Utterly dismayed by the state of the world, with ‘Fake News’, Brexit and just the general sense of hatred of ‘the other’, I’ve been trying to prove to myself that life isn’t all that bad.
I was really affected by the book ‘Lost Connections’ and have been following the author’s twitter account since. He recommended Rutger Bregman’s book Utopia for Realists and I’ve since started reading it. I’m a few chapters in, and its start – a comparison of past visions of utopian societies and the statistical realities of today’s world, is the sort of thing that makes you look at the world differently.
Bregman’s statistics – that appear well researched – show the amazing progress that has been made in recent history, and encourage me to be grateful for the fact that our conceptions of what we need doesn’t really reflect actual need. Many of us live in utopia already – more than enough to eat, warm homes and time for leisure. We can’t imagine a world where we don’t have those things .
I’m reminded of the sense of disbelief displayed by my children when I described the living conditions I’d seen when re-watching early episodes of Call the Midwife. The very idea that people could live without indoor toilets, heating or even plumbing was horrific to them, yet a 100 years ago most people lived like that. It’s a very real version of counting my blessings.
What feels horrific is the fact that, in a prosperous country, we seem to be taking a step back towards those times. The rise in the use of food banks, the homeless dying on the streets, zero hours contracts, wages that don’t allow people to live without assistance. It’s a depressing picture. I’m not going to even start on the decline of schools and the NHS. My personal experience lately is of the universal credit system.
I’ll admit that I’ve got a complicated application. I was a full-time student, eligible because I’m a single parent. Then I decided to go part time and start a business, meaning the complex self-employment rules now apply. However, including a completely wasted appointment this morning, I’ve already had to visit the job centre 4 times (with another appointment booked for next week). I’ve also had several other interactions, by phone and through my online ‘journal’. The costs of DWP employee time is already racking up, and that’s just one case – and before I’ve received a penny.
Assuming I’m judged to be in ‘Gainful self employment’, I will have to submit accounts every month. I don’t know what the process is for that yet, but I’m hoping (but not hopeful) that these will calculate my benefit automatically. The rules are horribly complex, and it’s taken me a while to be confident that I’ve done my financial planning using the correct calculations. Whether through computer system, or human input, there will also be a cost to calculating my variable benefits each month.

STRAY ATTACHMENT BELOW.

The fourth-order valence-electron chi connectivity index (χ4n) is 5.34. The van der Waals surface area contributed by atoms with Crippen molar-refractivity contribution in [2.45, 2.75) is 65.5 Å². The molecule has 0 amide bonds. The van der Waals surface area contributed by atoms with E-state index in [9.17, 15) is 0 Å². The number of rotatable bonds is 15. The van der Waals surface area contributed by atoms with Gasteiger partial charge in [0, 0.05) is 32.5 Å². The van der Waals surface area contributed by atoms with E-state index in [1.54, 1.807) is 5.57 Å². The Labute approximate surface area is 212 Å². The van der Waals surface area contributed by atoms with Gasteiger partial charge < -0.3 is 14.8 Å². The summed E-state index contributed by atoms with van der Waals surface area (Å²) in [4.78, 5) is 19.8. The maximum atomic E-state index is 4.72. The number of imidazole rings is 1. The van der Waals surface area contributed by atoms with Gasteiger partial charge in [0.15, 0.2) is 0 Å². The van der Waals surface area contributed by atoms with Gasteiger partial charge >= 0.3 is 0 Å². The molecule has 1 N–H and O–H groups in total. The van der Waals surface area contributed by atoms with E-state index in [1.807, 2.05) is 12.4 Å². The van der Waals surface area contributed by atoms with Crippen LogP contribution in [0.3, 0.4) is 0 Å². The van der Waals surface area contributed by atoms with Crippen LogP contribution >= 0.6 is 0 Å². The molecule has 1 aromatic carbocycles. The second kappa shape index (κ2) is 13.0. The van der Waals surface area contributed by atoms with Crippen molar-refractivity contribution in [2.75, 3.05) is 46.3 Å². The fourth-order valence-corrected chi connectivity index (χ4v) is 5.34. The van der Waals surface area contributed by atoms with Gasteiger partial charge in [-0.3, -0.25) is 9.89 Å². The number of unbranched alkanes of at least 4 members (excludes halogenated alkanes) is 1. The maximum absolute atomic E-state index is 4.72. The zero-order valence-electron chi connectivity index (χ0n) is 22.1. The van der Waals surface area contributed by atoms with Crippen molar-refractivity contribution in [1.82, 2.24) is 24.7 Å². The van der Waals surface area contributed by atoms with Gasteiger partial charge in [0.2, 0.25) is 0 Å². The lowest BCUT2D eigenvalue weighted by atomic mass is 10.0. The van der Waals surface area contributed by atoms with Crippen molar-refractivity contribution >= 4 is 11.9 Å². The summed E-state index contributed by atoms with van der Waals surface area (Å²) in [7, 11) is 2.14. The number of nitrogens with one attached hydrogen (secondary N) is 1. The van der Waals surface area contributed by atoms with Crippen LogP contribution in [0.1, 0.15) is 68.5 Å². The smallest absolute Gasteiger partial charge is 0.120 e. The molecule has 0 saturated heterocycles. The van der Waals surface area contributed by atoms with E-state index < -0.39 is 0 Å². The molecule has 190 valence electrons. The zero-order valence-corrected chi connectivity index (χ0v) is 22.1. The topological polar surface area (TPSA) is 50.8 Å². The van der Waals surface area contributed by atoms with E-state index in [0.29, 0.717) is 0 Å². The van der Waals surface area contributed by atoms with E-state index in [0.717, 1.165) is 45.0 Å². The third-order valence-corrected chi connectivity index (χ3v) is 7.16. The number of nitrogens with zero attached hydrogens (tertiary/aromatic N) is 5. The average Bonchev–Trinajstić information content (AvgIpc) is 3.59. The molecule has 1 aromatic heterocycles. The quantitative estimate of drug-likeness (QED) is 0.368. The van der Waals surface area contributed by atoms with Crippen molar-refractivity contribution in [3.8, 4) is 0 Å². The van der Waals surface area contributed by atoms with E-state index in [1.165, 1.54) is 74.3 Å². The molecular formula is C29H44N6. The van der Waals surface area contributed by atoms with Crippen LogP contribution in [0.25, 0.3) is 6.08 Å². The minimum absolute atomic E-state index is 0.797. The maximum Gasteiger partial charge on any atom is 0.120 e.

There are plenty of other crappy things about Universal Credit, but I’m focusing on the costs of administering it. We already know that imposing sanctions and monitoring claimants costs more than the money saved. That’s not including the hidden costs of things like food banks, that pick up the strain when benefits claimants are sanctioned.
I’ve always been a fan of an alternative way : a universal basic income. A concept that Bregman has touted, it involves everyone getting a basic amount from the government – no strings attached. Bregman describes the effect of a universal income as ‘freedom to say no’ to bad situations such as a job where you experience harassment.
Personally, a universal basic income represents freedom to try things – it would make it much easier for me to return to education, or to start the business I’m currently working on. It would have made it much easier to deal with my episodes of poor mental health, knowing I had a safety net that didn’t involve putting me in situations that I was not, at the time, able to handle.
I’m not going to regurgitate the potential benefits of the system – read Bregman’s writing on the subject, he’s much more eloquent. There are a few studies that have been carried out, and the results are fascinating. If I thought the labour party knew where their own arse was, I’d be voting for them on the basis that they’re considering suggesting a pilot of the scheme in their next manifesto. We need more research to convince people that it will work in our time, and our society.